April 20, 1989
THE PEOPLE OF THE STATE OF ILLINOIS, APPELLEE
BRIAN JOHNSON, APPELLANT
Before the second phase of the death penalty hearing, defendant again waived his right to a jury. The State relied for aggravation upon the evidence adduced at trial, and also introduced by stipulation evidence that the defendant had been arrested in 1982 for unlawful use of weapons, for which he had received and completed a term of court supervision. The defendant's motion in limine to bar the State from using this evidence was overruled.
SUPREME COURT OF ILLINOIS
538 N.E.2d 1118, 128 Ill. 2d 253, 131 Ill. Dec. 562 1989.IL.559
Appeal from the Circuit Court of Cook County, the Hon. Howard M. Miller, Judge, presiding.
JUSTICE RYAN delivered the opinion of the court. WARD and CALVO, JJ., took no part in the consideration or decision of this case. JUSTICE CLARK, Concurring.
DECISION OF THE COURT DELIVERED BY THE HONORABLE JUDGE RYAN
Defendant, Brian Johnson, was charged by indictment in the circuit court of Cook County with one count of intentional murder (Ill. Rev. Stat. 1983, ch. 38, par. 9-1(a)(1)), two counts of knowing murder (Ill. Rev. Stat. 1983, ch. 38, par. 9-1(a)(2)), three counts of felony murder (Ill. Rev. Stat. 1983, ch. 38, par. 9-1(a)(3)), two counts of attempted murder (Ill. Rev. Stat. 1983, ch. 38, par. 8-4)), seven counts of armed violence (Ill. Rev. Stat. 1983, ch. 38, par. 33A-2), four counts of aggravated battery (Ill. Rev. Stat. 1983, ch. 38, par. 12-4(a)), three counts of armed robbery (Ill. Rev. Stat. 1983, ch. 38, par. 18-2(a)), one count of theft (Ill. Rev. Stat. 1983, ch. 38, par. 16-1), and one count of unlawful restraint (Ill. Rev. Stat. 1983, ch. 38, par. 10-3(a)). These charges stemmed from an incident in which one man was killed, two others were wounded and personal property was taken from them. The defendant entered a plea of not guilty and, after a bench trial, was found guilty of all of the charges. The trial court rendered a factual finding that the defendant had committed the murder in the course of an armed robbery. A death sentence hearing was held and the defendant again waived a jury. The court found that there existed one or more of the factors set forth in section 9-1(b) of the Criminal Code of 1961 (Ill. Rev. Stat. 1983, ch. 38, par. 9-1(b)(6)(c)) and there existed no mitigating factors sufficient to preclude a sentence of death. Defendant was sentenced to death, and the sentence was stayed (107 Ill. 2d R. 609(a)) pending appeal to this court (Ill. Const. 1970, art. VI, § 4(b); 107 Ill. 2d R. 603). The defendant was also sentenced to serve 30 years for each of the two counts of attempted murder, 30 years for each of the two counts of armed violence, 15 years for each of the three counts of armed robbery, four years for theft, and three years for unlawful restraint. The remaining counts were all merged.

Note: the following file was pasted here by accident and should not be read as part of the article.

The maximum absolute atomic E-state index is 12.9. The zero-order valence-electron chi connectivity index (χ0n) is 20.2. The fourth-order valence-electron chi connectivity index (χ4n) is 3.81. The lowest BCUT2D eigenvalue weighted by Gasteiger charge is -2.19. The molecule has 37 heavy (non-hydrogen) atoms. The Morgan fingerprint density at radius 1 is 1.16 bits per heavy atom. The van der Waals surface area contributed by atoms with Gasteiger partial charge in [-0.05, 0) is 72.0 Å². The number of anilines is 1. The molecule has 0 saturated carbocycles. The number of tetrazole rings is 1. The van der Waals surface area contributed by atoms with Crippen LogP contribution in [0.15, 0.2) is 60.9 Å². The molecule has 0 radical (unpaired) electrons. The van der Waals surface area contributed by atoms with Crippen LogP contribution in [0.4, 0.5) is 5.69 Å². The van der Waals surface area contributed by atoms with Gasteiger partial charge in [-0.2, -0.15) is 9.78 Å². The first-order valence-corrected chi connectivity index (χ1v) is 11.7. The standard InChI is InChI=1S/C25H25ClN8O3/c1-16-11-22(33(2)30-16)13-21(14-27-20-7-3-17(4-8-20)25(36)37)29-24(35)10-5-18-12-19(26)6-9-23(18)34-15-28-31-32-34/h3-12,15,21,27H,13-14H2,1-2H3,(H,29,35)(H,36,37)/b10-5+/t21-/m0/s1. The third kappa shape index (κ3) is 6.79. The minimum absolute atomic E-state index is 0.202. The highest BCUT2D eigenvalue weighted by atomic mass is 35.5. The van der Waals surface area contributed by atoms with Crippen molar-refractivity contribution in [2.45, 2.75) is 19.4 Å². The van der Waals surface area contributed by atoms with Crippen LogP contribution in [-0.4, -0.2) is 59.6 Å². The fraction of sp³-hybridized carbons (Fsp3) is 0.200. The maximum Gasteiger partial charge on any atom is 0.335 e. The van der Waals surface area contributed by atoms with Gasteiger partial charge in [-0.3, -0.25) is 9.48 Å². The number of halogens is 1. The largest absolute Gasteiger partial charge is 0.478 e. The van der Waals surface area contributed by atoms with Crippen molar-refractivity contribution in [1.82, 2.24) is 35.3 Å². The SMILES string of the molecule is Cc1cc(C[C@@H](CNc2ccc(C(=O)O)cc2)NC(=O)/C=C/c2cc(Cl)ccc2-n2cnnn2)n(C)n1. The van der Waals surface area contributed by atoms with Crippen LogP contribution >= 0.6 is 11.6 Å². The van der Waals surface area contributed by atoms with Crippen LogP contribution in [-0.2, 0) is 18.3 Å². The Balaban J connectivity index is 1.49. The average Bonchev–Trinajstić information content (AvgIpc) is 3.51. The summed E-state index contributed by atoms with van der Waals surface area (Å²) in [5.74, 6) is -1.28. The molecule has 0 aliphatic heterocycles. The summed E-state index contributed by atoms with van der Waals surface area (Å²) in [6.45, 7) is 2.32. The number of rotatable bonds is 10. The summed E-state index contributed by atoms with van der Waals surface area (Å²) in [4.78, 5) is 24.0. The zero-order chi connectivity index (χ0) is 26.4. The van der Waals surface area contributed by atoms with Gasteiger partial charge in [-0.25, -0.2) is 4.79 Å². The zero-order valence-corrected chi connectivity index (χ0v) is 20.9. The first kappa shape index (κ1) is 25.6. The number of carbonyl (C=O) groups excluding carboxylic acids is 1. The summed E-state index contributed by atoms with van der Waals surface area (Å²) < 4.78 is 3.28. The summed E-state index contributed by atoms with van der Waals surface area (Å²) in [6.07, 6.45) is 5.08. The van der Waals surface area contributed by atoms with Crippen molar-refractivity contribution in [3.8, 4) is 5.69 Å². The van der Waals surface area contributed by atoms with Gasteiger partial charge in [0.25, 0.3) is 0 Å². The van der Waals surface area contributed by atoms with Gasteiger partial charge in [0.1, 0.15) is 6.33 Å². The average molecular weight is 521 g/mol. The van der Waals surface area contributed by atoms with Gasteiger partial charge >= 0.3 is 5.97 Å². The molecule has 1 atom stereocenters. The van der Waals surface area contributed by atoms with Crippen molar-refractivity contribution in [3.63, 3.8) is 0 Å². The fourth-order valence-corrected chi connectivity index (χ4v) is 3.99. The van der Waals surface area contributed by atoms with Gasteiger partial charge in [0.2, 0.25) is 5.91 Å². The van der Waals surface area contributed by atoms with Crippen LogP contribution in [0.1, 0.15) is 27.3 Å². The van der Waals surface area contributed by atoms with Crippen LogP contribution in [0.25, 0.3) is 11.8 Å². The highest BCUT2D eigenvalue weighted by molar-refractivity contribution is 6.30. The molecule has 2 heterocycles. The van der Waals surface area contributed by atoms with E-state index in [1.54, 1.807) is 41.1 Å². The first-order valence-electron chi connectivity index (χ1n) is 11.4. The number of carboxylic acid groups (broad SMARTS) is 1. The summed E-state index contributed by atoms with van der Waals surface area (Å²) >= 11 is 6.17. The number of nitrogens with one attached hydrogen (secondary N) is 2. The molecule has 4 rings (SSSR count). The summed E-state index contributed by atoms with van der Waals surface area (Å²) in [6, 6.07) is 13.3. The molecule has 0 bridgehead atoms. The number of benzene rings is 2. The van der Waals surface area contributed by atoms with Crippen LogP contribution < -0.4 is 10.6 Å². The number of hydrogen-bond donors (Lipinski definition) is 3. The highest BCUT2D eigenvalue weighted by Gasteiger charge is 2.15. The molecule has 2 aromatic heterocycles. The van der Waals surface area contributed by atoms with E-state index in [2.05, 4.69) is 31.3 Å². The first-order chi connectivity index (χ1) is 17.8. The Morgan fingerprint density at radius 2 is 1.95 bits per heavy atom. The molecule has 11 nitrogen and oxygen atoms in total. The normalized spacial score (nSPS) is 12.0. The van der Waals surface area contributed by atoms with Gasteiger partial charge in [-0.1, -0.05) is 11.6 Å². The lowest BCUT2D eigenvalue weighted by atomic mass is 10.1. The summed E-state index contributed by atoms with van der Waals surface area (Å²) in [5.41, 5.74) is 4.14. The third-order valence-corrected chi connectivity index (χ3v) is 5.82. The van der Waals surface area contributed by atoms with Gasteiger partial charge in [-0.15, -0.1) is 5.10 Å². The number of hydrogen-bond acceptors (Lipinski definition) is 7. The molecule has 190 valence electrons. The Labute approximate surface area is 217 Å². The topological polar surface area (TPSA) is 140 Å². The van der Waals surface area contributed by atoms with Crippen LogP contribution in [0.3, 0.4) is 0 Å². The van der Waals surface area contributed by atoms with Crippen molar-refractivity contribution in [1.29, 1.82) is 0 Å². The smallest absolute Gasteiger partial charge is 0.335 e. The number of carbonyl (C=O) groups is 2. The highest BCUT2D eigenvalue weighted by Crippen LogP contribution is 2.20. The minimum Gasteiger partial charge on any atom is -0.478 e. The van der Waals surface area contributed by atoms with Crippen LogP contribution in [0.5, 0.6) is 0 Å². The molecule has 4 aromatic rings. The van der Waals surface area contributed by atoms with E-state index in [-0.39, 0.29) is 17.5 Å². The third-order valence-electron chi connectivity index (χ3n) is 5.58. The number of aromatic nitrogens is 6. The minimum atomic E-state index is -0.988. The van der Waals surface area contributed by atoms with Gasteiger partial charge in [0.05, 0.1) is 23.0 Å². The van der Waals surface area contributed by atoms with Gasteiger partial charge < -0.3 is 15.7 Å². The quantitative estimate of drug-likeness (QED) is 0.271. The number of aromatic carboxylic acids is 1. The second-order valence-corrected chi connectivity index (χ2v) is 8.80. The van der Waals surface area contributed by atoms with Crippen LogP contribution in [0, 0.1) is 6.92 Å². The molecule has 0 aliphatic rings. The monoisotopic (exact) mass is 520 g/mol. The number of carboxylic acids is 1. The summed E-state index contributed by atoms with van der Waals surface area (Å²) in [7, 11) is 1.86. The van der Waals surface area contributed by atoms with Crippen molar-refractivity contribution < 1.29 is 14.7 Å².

At trial, the State presented the following evidence. The defendant and the three victims, Frederick Foss, Arthur Hinshaw, and Ellis Worley, all worked together at a Goodyear Tire store in Chicago. The defendant was employed as a mechanic. Hinshaw was the manager of the store and four or five years previously had taken part in hiring the defendant. In early October 1984, the defendant was late in attending a Goodyear training program in Elgin, and on October 10, 1984, Hinshaw fired him.